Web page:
Neuroscience for Leadership: Harnessing the Brain Gain Advantage, by Tara Swart, Kitty Chisholm and Paul Brown

A manual for ambitious executives is dangerously close to spreading neuromyths, says Steven Rose

February 12, 2015

In 1936, Dale Carnegie published his famous self-help book How to Win Friends and Influence People. It promised to show readers, using the principles of psychology, how to improve their earning power, increase influence, become better executives and win more clients. Some 80 years on, Tara Swart, Kitty Chisholm and Paul Brown are offering a somewhat similar prescription, although now it is based not on mere psychology but on the “hard science” of the brain. Neuromania, as gerontologist Raymond Tallis has called it, is undoubtedly the fashion of the moment. Authors and publishers, not to mention snake-oil salespersons, clearly see some added value in claiming to be speaking with its authority. So how does Neuroscience for Leadership, with its somewhat laboured subtitle, improve on Carnegie?

The book has two intertwined theses: first, that the reader can improve his (mainly, sic) leadership potential by learning more about how his brain works; and second, that the brain itself can be analogised to a modern corporation, in which one region above all, the prefrontal cortex, can be regarded as its CEO. The authors, who describe themselves as executive coaches from neuroscience, leadership learning and organisational psychology, respectively, address their twin theses in 12 overlapping chapters. As they confess, they have not tried to “homogenise” their text, resulting in a lack of coherence that their own firm warnings to potential leaders would seem to contraindicate.

So how, according to the authors, does the brain work? Our brains, they say, “are us”, although “we also shape our brains”. But if we are our brains, who is this apparently autonomous “we” doing the shaping? Untroubled by this deep philosophical paradox, they rush on enthusiastically, albeit often cavalierly in regard to evidence. Thus it came as a surprise to this neuroscientist to learn that I could improve the workings of my prefrontal cortex through focused attention and practice, and in doing so optimise my leadership potential. The brain, they assert, works by chemistry – more than 100 different chemicals are at work in the brain. At this point I began to wonder about the authors’ claimed neuroscientific credentials; the actual figure is likely to be closer to 100,000. But hey, what do three orders of magnitude matter when the message is that these chemicals not only work just like petrol and oil in a car engine, but also that their interactions are “exactly the same in modern executive life”? The key actors in this chemical saga are apparently neurotransmitters such as serotonin and dopamine, and hormones such as testosterone and cortisol; ah yes, of course, sex and stress. And when it comes to sex, men are more driven and successful the higher their testosterone levels, although too much stress is bad for their cortisol and might lead to heart attacks, while women – well, they are less driven, but better at multitasking because they have more fibres in their corpus callosum.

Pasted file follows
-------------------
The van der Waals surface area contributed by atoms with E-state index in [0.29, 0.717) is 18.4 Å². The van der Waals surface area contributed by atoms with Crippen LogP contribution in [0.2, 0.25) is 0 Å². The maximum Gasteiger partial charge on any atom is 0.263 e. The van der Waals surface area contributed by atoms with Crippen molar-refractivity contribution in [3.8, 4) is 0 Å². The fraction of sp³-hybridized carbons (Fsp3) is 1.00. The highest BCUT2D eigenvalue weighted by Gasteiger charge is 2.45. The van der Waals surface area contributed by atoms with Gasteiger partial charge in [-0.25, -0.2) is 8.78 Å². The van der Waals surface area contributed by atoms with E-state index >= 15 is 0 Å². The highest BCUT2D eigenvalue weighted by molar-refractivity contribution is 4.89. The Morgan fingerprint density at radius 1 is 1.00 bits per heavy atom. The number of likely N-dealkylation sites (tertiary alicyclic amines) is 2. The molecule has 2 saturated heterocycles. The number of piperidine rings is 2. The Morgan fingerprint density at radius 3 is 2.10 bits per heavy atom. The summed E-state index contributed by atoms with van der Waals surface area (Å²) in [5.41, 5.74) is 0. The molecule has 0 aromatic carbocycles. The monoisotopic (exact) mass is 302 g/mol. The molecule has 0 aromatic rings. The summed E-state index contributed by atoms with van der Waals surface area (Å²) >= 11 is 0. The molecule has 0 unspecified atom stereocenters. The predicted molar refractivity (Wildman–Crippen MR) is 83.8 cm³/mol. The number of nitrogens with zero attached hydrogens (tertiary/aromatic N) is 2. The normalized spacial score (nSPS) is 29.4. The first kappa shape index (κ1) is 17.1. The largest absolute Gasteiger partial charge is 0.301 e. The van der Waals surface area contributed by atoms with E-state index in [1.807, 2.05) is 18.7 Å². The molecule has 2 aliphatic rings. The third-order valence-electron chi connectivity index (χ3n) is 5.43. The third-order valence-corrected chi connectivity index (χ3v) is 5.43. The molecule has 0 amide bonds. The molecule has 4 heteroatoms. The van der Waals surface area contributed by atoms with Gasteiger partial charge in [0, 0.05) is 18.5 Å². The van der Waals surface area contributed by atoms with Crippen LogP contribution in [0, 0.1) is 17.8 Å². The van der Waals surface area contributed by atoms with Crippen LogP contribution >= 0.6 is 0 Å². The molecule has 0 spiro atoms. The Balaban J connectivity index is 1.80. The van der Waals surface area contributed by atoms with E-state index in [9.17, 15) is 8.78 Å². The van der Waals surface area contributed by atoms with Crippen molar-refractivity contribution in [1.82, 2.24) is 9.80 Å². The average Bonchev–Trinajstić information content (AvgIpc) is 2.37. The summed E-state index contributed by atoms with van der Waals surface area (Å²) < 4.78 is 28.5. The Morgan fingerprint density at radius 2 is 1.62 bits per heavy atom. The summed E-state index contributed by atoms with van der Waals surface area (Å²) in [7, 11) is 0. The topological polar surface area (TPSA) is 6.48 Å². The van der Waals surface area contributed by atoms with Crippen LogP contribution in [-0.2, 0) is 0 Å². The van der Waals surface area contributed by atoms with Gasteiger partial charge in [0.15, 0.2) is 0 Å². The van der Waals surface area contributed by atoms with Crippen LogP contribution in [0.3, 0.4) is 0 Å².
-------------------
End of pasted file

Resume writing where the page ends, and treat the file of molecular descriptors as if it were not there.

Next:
Be reassured; despite the testosterone problem, women can still be great leaders, such as Christine Lagarde of the International Monetary Fund (Margaret Thatcher, however, was too controversial). Be less reassured, though, when they cite as male role models leaders such as Sir Terry Leahy, ex-chief of Tesco, whose success was achieved by attaching, rather than attracting customers (now rapidly detaching themselves) and the trigger-happy athlete Oscar Pistorius, who said “every race is won or lost in the head”.

Analogies have an important part to play in scientific theorising – the heart does work much like a mechanical pump, for example. But analogising brains to leaders in corporate enterprises does not enhance our understanding of either. Indeed, most of the advice the authors give to potential leaders – about being confident, having plans, being flexible, innovative, resilient, simulating empathy and so on, along with little checklists of how well they are doing, culminating in a “brain Olympics” challenge, with bronze, silver and gold awards – could be given without bothering with dubious references to assumed brain mechanisms. Texts such as this are in serious danger of propagating what in a recent report on neuroscience the Royal Society categorised as neuromyths.

If this is the quality of advice that executive coaches give their leadership-hungry audiences, it may help to explain the manifest failures of our nation’s industrial and political leadership over the past decades. But it does make me question what such a book is doing in a serious publisher’s list.

Neuroscience for Leadership: Harnessing the Brain Gain Advantage

By Tara Swart, Kitty Chisholm and Paul Brown
Palgrave Macmillan, 256pp, £22.99
ISBN 9781137466853 and 6877 (e-book)
Published 11 February 2015

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